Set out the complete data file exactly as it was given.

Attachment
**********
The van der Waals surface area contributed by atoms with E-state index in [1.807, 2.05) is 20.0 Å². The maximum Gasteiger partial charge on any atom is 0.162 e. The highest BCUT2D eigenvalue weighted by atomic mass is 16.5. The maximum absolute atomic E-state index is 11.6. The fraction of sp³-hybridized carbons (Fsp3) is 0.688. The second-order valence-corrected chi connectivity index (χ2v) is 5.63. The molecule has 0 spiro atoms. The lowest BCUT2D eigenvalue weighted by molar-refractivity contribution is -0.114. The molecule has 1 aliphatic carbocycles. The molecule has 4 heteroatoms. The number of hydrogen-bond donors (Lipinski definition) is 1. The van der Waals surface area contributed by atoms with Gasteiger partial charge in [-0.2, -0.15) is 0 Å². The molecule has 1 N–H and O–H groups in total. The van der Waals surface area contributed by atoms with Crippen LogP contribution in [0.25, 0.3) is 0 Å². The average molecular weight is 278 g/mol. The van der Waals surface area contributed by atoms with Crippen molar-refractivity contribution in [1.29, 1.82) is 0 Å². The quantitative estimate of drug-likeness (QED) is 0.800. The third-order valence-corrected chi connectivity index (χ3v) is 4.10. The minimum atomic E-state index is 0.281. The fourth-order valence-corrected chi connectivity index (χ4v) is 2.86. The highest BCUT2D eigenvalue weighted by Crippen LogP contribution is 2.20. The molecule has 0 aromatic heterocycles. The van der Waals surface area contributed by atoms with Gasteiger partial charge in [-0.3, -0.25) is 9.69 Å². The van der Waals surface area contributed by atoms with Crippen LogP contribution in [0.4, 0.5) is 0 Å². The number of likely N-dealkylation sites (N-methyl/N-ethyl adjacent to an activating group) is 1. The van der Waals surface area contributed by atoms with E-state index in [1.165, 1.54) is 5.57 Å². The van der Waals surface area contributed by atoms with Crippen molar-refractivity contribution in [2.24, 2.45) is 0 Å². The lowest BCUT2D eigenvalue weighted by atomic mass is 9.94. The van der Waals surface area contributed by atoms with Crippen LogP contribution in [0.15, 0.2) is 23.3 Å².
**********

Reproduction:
The van der Waals surface area contributed by atoms with E-state index in [1.807, 2.05) is 20.0 Å². The maximum Gasteiger partial charge on any atom is 0.162 e. The highest BCUT2D eigenvalue weighted by atomic mass is 16.5. The maximum absolute atomic E-state index is 11.6. The fraction of sp³-hybridized carbons (Fsp3) is 0.688. The second-order valence-corrected chi connectivity index (χ2v) is 5.63. The molecule has 0 spiro atoms. The lowest BCUT2D eigenvalue weighted by molar-refractivity contribution is -0.114. The molecule has 1 aliphatic carbocycles. The molecule has 4 heteroatoms. The number of hydrogen-bond donors (Lipinski definition) is 1. The van der Waals surface area contributed by atoms with Gasteiger partial charge in [-0.2, -0.15) is 0 Å². The molecule has 1 N–H and O–H groups in total. The van der Waals surface area contributed by atoms with Crippen LogP contribution in [0.25, 0.3) is 0 Å². The average molecular weight is 278 g/mol. The van der Waals surface area contributed by atoms with Crippen molar-refractivity contribution in [1.29, 1.82) is 0 Å². The quantitative estimate of drug-likeness (QED) is 0.800. The third-order valence-corrected chi connectivity index (χ3v) is 4.10. The minimum atomic E-state index is 0.281. The fourth-order valence-corrected chi connectivity index (χ4v) is 2.86. The highest BCUT2D eigenvalue weighted by Crippen LogP contribution is 2.20. The molecule has 0 aromatic heterocycles. The van der Waals surface area contributed by atoms with Gasteiger partial charge in [-0.3, -0.25) is 9.69 Å². The van der Waals surface area contributed by atoms with Crippen LogP contribution in [0.4, 0.5) is 0 Å². The number of likely N-dealkylation sites (N-methyl/N-ethyl adjacent to an activating group) is 1. The van der Waals surface area contributed by atoms with E-state index in [1.165, 1.54) is 5.57 Å². The van der Waals surface area contributed by atoms with Crippen molar-refractivity contribution in [2.24, 2.45) is 0 Å². The lowest BCUT2D eigenvalue weighted by atomic mass is 9.94. The van der Waals surface area contributed by atoms with Crippen LogP contribution in [0.15, 0.2) is 23.3 Å².